A relative comparison of the performance attributable to strong inclusion, weak inclusion and essential inclusion confirms the viability of essentialinclusion as a system design architecture and method of operation. In the example, the two L1 caches shared a single L2 cache, with respective hit ratios of 95% for the L1 and 98% for the L2. For every 100 L1 accesses by the processor, there is presumed to be an external cross-interrogation to the L2. Furthermore, for each cross-interrogation that hits the L2 there is specified a 60% chance that it needs to be percolated to the L1. 10% ofthe data lines are initially stored into both L1 caches, while 5% of the lines remain in both L1 caches. Lastly, 35% of the L1 replacements are dirty replacements. In the context of such parameters, and for 1,000,000 L1 accesses, the number of invalidations from L2 to L1 were found to be respectively:
Furthermore, the number of communications needed from L1 to L2 under these parameters were as follows:
Note from the results that essential inclusion provides nearly the same number of invalidations as strong inclusion and yet substantially the samecommunication as with weak inclusion. The goal in both cases is to minimizethe count. Foremost, recognize that these desirable results are accomplished with a system architecture using conventional microprocessor designs which do not provide resources for special Communication to maintain at the L2 cache a complete copy of all valid L1 contents.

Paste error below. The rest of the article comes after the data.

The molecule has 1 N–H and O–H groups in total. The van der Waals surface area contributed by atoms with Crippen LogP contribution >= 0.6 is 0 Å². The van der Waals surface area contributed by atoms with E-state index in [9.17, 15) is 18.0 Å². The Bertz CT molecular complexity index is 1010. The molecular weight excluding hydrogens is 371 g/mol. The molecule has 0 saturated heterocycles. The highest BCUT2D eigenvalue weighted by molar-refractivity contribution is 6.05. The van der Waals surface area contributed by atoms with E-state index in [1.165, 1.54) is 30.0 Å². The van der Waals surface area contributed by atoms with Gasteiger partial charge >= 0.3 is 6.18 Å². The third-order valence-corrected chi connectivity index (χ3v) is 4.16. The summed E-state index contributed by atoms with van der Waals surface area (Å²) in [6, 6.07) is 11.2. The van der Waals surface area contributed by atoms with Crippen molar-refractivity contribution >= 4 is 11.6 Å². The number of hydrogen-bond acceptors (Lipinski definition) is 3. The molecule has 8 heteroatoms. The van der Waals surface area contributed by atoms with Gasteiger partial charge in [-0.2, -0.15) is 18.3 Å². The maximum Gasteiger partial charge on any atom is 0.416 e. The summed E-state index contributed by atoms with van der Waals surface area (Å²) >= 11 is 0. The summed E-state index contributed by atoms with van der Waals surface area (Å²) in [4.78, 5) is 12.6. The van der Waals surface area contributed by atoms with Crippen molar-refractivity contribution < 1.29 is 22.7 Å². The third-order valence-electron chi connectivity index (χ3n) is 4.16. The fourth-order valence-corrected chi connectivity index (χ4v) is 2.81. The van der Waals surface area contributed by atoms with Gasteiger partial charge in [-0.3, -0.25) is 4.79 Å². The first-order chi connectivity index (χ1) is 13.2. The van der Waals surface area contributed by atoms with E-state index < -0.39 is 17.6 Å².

The alternate embodiment in FIG. 6 illustrates that the L2 cache essential inclusion bits need not be stored in the tag and status directory. The bits may be retained in a separate but linked directory. This flexibility allows one to incorporate the essential inclusion architecture and method of operation into existing designs through the addition of a supplemental directory, such as essential inclusion directory 34 in FIG. 6.
Though the invention has been described and illustrated by way of specific embodiments, the methods and systems encompassed by the invention should be interpreted consistently with the breadth of the claims set forth hereinafter.
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|U.S. Classification||711/122, 711/130, 711/E12.024, 711/124, 711/119|
|Oct 14, 1993||AS||Assignment|
Owner name: INTERNATIONAL BUSINESS MACHINES CORPORATION, NEW Y